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If you could have a "do over" for your kids in science, what would you do differently.....AND ......What curriculums would you use to prepare your kids for high school science?

 

Just wondering this morning.....I have two students that are presently in high school and we are moving them toward graduation.....

 

However, I have two more coming along and I am thinking about praying about their paths this morning.

 

We used WTM, LLB, and Rainbow science with the first two to prepare them for high school science. Hmmm......we had fun and they were prepared. But it was a lot of work for mom....trying to find library books and to suppliment. We read and read and read library books.

 

Should I prepare the other two the same way....or use a more text book approach?

 

Am I the only one out there that stresses over these kinds of things? My husband thinks I'm nuts at times......

 

If you had a do over, what would you do differently??

 

Blessings,

 

Brenda:001_smile:

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I am pretty happy with our approach to science. I have done things a little different with each child and formed the program to meet their needs and interests.

 

My oldest probably could have done well with a stronger program in junior high as he likes science. I think more chemistry would have been beneficial for him. We have the RS4K chemistry now for the younger ones, and I think he would have liked it a lot.

 

My second oldest has used the Apologia botany and the zoology 1-3 books. This has been great for her. She loves to read, and these books are strong on reading. I am not sure what she will do as an 8th grade because we have an opportunity for her to take high school bio with a teacher next year. It is either that or she will do RS4K chemistry.

 

Our twins have used a variety of little things over the years. This year they are doing Apologia Astronomy. They like it. One of the girls is very interested in hands on activities which is a little out of my comfort zone, but I try to accomodate her.

 

I know that really didn't answer your question, but I would look seriously at the child and their interests when it comes to science.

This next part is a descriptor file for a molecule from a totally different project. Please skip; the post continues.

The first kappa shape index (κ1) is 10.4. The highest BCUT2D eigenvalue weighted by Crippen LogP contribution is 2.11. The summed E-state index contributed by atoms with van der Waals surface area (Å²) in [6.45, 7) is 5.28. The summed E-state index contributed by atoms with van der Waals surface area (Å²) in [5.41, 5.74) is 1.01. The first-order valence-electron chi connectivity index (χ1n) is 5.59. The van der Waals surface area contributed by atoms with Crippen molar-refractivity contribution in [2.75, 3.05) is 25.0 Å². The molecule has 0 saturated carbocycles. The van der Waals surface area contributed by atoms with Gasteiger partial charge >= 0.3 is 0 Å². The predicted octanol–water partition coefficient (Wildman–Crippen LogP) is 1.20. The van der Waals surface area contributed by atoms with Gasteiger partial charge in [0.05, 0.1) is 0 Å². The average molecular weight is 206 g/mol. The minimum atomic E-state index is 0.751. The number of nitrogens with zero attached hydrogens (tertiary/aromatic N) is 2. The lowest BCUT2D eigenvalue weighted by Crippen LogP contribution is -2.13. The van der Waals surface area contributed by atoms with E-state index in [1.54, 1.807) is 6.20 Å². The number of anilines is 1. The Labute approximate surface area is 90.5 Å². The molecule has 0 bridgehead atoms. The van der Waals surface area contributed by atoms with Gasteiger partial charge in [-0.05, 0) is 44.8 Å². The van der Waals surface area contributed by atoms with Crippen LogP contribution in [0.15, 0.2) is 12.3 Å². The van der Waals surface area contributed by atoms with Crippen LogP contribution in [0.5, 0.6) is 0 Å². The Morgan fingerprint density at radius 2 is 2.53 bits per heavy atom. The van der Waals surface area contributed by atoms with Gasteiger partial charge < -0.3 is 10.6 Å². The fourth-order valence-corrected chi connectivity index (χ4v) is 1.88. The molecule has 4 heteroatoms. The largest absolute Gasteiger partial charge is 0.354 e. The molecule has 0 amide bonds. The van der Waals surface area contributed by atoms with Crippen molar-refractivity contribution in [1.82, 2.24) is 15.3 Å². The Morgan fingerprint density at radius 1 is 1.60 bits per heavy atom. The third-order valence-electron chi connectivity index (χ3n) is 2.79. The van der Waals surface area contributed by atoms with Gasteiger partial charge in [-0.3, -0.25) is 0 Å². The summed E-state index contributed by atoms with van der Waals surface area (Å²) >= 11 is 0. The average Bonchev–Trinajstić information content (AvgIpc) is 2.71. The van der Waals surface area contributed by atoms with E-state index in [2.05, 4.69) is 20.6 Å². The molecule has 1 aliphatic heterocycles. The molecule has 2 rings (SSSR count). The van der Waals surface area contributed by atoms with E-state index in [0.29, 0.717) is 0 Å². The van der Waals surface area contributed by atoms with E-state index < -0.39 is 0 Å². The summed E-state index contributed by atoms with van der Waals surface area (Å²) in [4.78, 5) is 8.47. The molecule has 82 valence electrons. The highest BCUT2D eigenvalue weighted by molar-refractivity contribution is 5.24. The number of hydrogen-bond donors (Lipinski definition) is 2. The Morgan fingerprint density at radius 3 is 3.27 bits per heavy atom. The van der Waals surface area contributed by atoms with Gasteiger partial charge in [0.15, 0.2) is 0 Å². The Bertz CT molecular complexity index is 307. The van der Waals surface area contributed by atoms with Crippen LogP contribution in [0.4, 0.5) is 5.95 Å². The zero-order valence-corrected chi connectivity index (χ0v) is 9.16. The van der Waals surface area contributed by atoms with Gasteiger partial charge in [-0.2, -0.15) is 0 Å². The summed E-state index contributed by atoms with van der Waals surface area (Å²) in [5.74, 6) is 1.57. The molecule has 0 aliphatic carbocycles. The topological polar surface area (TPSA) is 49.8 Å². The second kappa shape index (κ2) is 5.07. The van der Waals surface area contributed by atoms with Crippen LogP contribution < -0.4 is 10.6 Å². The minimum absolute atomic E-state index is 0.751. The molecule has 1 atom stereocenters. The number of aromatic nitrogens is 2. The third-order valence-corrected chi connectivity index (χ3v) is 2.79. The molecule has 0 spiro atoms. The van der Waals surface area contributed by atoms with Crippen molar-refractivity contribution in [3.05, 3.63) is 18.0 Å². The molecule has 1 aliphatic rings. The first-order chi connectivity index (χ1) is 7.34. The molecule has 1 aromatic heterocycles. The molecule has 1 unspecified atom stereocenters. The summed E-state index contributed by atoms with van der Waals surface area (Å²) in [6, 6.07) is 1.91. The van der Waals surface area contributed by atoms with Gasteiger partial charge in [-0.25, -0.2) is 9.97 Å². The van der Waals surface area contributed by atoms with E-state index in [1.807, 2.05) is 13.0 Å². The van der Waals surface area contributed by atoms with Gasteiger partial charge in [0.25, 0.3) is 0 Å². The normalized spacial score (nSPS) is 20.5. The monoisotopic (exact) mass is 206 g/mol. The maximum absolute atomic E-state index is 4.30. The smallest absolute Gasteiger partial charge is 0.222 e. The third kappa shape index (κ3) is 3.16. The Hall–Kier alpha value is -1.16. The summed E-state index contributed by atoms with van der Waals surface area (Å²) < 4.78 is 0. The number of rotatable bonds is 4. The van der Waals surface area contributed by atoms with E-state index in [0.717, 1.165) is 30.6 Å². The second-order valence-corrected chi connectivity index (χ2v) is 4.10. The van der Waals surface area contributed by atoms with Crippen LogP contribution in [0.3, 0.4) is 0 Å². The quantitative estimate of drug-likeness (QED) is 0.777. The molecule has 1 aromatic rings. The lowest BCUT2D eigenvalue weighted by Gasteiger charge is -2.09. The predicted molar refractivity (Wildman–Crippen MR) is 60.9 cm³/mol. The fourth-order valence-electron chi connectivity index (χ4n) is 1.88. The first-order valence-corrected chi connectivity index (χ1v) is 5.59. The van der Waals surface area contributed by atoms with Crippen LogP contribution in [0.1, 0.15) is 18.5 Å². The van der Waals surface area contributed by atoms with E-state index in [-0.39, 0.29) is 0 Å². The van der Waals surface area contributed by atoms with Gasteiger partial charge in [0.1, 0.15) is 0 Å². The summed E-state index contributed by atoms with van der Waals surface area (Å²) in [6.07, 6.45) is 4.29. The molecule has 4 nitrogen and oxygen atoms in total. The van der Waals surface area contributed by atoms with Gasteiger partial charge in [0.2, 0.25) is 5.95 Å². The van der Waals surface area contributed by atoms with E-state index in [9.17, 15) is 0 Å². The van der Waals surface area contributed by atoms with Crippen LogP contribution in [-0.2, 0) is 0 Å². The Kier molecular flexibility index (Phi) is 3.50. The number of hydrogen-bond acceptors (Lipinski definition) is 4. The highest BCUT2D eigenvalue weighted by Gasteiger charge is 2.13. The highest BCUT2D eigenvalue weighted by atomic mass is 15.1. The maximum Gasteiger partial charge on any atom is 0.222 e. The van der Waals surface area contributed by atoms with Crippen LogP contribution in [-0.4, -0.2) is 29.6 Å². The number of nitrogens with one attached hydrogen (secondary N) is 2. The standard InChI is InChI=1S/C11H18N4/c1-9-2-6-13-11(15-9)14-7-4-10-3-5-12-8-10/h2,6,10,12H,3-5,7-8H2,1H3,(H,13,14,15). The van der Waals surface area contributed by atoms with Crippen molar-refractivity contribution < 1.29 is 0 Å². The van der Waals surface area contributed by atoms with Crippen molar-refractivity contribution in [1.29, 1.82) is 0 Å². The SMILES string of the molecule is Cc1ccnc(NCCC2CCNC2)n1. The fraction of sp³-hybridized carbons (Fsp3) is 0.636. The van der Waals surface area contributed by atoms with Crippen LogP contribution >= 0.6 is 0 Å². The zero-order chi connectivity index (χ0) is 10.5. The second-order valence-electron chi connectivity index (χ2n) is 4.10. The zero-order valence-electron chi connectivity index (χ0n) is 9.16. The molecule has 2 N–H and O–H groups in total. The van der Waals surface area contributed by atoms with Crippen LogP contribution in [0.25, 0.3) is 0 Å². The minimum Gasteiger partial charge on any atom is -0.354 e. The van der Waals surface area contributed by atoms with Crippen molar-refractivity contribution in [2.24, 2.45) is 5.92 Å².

Jennie

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I got my oldest into Apologia for general science and just kept her there. It worked because it was self-teaching. We did some experiments but not all (She didn't really like doing them, and I didn't like running around finding things.) She was well-prepared for college-level physics and chemistry after finishing the entire series.

 

My next son did a little sonlight science, a little Real Science 4 kids, a little noeo, and now he's in Apologia as well. We also found a co-op for experiments, so that's good. A friend of mine is doing rainbow science, and I looked at the cost and work involved, and just thought "no, I can't make that happen."

 

My next two are currently doing apologia zoology 3 with co-op. I'm not really thrilled. It's too much reading and not enough hands-on for them. We used noeo in the past, and that was much better.

 

So, basically, I like the idea of doing fun, hands-on science with the little ones, but getting them to the point of being working independently through apologia for high school. I know apologia has its limitations, but its strength is that mom doesn't have to lecture advanced science topics while trying to teach other children.

 

And, yes, I also second guess a whole lot of my homeschooling...

 

Larissa

homeschooling 5 in NJ

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If I had high school to "do over" again with my girls...

 

--We'd spend more time on the Nature of Science, and the actual work of a scientist in the lab, in the field, and in the library.

 

--We'd spend more time on full science projects in just a few areas. I'd probably have them do three per year, from background research and journal citations, to presentation of experimental findings to a local university professor in the field. Or a not-so-local professor...we'd travel to find someone if we had to.

 

--We'd spend more time on the history of science, and the men and women who shaped our understanding of our world.